Migrating Your React Native iOS Project to Use CocoaPods

React Native 0.60 introduced a number of changes, one of which integrating CocoaPods by default.

This tutorial will help you migrate your project to use pods. I’ll also guide you into setting up an environment that is team-friendly by using a Ruby version manager and the Bundler package manager to install your pods.

You can use this tutorial for any version of React Native that you are using. However, if you are on React Native 0.60 or higher, I will show you how to set up autolinking as well (no more react-native link <library-name> commands!). 🔗

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What is CocoaPods and Why Do I Need Them? 📦

According to cocoapods.org:

Basically, it’s npm or yarn, but for macOS and iOS modules.

It’s not absolutely necessary to migrate for your 0.60 project to work. Manual BUT support for xcodeproject files is removed in 0.61. Completing this migration will let you use the new xcodeworkspace model. And migration is easy! 🎉

Step 1: Set Up a Ruby Environment 💎

CocoaPods is built with Ruby and can be installed via the RubyGems package manager. So we will need Ruby to start the process.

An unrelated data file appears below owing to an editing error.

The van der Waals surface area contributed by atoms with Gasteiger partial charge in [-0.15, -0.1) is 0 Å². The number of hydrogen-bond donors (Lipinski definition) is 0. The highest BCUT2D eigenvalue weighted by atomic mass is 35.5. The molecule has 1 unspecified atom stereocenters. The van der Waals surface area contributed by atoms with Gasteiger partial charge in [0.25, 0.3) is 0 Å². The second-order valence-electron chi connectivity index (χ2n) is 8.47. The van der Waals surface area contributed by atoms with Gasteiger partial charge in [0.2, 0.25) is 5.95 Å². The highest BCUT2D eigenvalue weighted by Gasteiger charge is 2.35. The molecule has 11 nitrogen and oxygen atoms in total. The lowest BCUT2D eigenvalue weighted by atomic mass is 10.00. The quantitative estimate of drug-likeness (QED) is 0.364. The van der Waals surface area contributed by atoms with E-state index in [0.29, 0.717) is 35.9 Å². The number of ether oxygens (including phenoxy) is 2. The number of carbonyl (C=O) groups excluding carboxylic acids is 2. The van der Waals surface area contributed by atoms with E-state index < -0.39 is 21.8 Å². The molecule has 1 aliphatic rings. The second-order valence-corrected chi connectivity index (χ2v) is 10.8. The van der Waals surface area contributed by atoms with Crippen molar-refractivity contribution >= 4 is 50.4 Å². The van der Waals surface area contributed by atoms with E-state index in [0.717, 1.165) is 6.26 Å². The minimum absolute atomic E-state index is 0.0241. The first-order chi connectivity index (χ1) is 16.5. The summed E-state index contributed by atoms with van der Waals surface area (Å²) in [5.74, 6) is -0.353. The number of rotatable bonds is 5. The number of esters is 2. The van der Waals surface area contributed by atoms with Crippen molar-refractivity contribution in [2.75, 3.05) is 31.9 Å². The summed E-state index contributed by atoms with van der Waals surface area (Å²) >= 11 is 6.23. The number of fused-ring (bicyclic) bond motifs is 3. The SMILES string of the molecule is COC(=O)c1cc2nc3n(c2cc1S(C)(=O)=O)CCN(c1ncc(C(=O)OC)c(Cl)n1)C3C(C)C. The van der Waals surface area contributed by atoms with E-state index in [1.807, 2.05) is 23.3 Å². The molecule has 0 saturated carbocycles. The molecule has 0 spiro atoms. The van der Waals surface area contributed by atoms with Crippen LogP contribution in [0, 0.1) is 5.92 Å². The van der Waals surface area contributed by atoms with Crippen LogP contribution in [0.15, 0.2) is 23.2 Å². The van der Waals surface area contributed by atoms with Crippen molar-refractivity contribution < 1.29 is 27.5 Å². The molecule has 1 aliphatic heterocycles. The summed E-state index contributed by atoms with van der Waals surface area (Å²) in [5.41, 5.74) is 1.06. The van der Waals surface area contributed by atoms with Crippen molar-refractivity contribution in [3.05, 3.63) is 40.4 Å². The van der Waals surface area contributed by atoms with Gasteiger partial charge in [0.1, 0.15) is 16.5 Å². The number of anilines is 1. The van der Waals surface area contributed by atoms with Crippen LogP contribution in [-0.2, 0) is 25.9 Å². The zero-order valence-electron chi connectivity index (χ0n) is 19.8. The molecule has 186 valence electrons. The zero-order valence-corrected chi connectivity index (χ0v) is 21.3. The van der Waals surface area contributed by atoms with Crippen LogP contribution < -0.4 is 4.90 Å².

Good News: Ruby comes pre-installed on a Mac!

Bad News: It’s probably not what we should use.


  1. You will need to use sudo to install Ruby packages (also knowns as “gems”). You start installing things at a system level. It can mess with other programs. It can mess with other users. Be smart. Don’t use sudo. 🙅🏻‍♀️
  2. Different machines come with different versions of Ruby installed. We should be consistent in how we install our dependencies.

Instead, let’s install Ruby via a version manager called rbenv. It’s like nvm, but for Ruby.

Before we install rbenv, find out which version of Ruby you would like to work with. Head over to ruby-lang.org where you can out what the latest stable version is.

Next, in the root of your project, create a .ruby-version file and type that number in.

// .ruby-version

This will be your project’s required version of Ruby.

For the purposes of this tutorial, I will be using version 2.7.1. You can use whichever version you please.

Step 2: Install rbenv ⬇️

rbenv can be installed via Homebrew. We will use this to install our desired version of Ruby.

To install rbenv:

$ brew install rbenv

Then, run:

rbenv init

…and follow the instructions to finish the installation. You will probably be asked to update your .bash_profile or .zshrc with a new PATH variable.

When done, restart Terminal to apply your changes.

Step 3: Install Ruby ⬇️

Use rbenv to install your desired version of Ruby:

$ rbenv install 2.7.1

Once installed, you’ll need to boot it up:

$ rbenv global 2.7.1